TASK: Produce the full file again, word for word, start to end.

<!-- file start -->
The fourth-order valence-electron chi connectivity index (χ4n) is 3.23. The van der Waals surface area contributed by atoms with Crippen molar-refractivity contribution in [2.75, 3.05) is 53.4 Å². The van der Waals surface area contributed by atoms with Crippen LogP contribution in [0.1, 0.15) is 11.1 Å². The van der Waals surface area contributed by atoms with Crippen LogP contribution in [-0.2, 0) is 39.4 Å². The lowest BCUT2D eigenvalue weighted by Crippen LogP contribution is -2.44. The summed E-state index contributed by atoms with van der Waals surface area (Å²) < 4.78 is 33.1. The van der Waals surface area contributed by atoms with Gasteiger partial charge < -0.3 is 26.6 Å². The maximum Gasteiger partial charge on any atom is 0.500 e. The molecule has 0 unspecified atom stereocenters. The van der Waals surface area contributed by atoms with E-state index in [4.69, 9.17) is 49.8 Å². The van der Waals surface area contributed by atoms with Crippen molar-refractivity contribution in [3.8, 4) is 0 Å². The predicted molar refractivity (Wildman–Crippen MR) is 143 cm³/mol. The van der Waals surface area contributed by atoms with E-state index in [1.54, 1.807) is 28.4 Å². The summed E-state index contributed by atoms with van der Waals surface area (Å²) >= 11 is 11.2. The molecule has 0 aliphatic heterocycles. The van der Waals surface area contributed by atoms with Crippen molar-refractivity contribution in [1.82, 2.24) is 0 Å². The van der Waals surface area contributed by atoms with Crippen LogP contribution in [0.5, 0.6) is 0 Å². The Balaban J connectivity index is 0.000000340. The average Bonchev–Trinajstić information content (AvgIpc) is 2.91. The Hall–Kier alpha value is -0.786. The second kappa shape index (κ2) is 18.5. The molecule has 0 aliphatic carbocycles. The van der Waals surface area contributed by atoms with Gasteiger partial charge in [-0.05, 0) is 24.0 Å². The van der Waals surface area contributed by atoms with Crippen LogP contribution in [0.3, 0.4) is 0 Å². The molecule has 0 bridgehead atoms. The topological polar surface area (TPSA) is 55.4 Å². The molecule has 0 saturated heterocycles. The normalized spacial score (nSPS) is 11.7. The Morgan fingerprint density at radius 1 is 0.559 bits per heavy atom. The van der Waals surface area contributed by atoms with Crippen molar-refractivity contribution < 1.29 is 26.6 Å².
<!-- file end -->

The fourth-order valence-electron chi connectivity index (χ4n) is 3.23. The van der Waals surface area contributed by atoms with Crippen molar-refractivity contribution in [2.75, 3.05) is 53.4 Å². The van der Waals surface area contributed by atoms with Crippen LogP contribution in [0.1, 0.15) is 11.1 Å². The van der Waals surface area contributed by atoms with Crippen LogP contribution in [-0.2, 0) is 39.4 Å². The lowest BCUT2D eigenvalue weighted by Crippen LogP contribution is -2.44. The summed E-state index contributed by atoms with van der Waals surface area (Å²) < 4.78 is 33.1. The van der Waals surface area contributed by atoms with Gasteiger partial charge < -0.3 is 26.6 Å². The maximum Gasteiger partial charge on any atom is 0.500 e. The molecule has 0 unspecified atom stereocenters. The van der Waals surface area contributed by atoms with E-state index in [4.69, 9.17) is 49.8 Å². The van der Waals surface area contributed by atoms with Crippen molar-refractivity contribution in [3.8, 4) is 0 Å². The predicted molar refractivity (Wildman–Crippen MR) is 143 cm³/mol. The van der Waals surface area contributed by atoms with E-state index in [1.54, 1.807) is 28.4 Å². The summed E-state index contributed by atoms with van der Waals surface area (Å²) >= 11 is 11.2. The molecule has 0 aliphatic heterocycles. The van der Waals surface area contributed by atoms with Crippen molar-refractivity contribution in [1.82, 2.24) is 0 Å². The van der Waals surface area contributed by atoms with Crippen LogP contribution in [0.5, 0.6) is 0 Å². The Balaban J connectivity index is 0.000000340. The average Bonchev–Trinajstić information content (AvgIpc) is 2.91. The Hall–Kier alpha value is -0.786. The second kappa shape index (κ2) is 18.5. The molecule has 0 aliphatic carbocycles. The van der Waals surface area contributed by atoms with Gasteiger partial charge in [-0.05, 0) is 24.0 Å². The van der Waals surface area contributed by atoms with Crippen LogP contribution in [0.3, 0.4) is 0 Å². The molecule has 0 bridgehead atoms. The topological polar surface area (TPSA) is 55.4 Å². The molecule has 0 saturated heterocycles. The normalized spacial score (nSPS) is 11.7. The Morgan fingerprint density at radius 1 is 0.559 bits per heavy atom. The van der Waals surface area contributed by atoms with Crippen molar-refractivity contribution < 1.29 is 26.6 Å².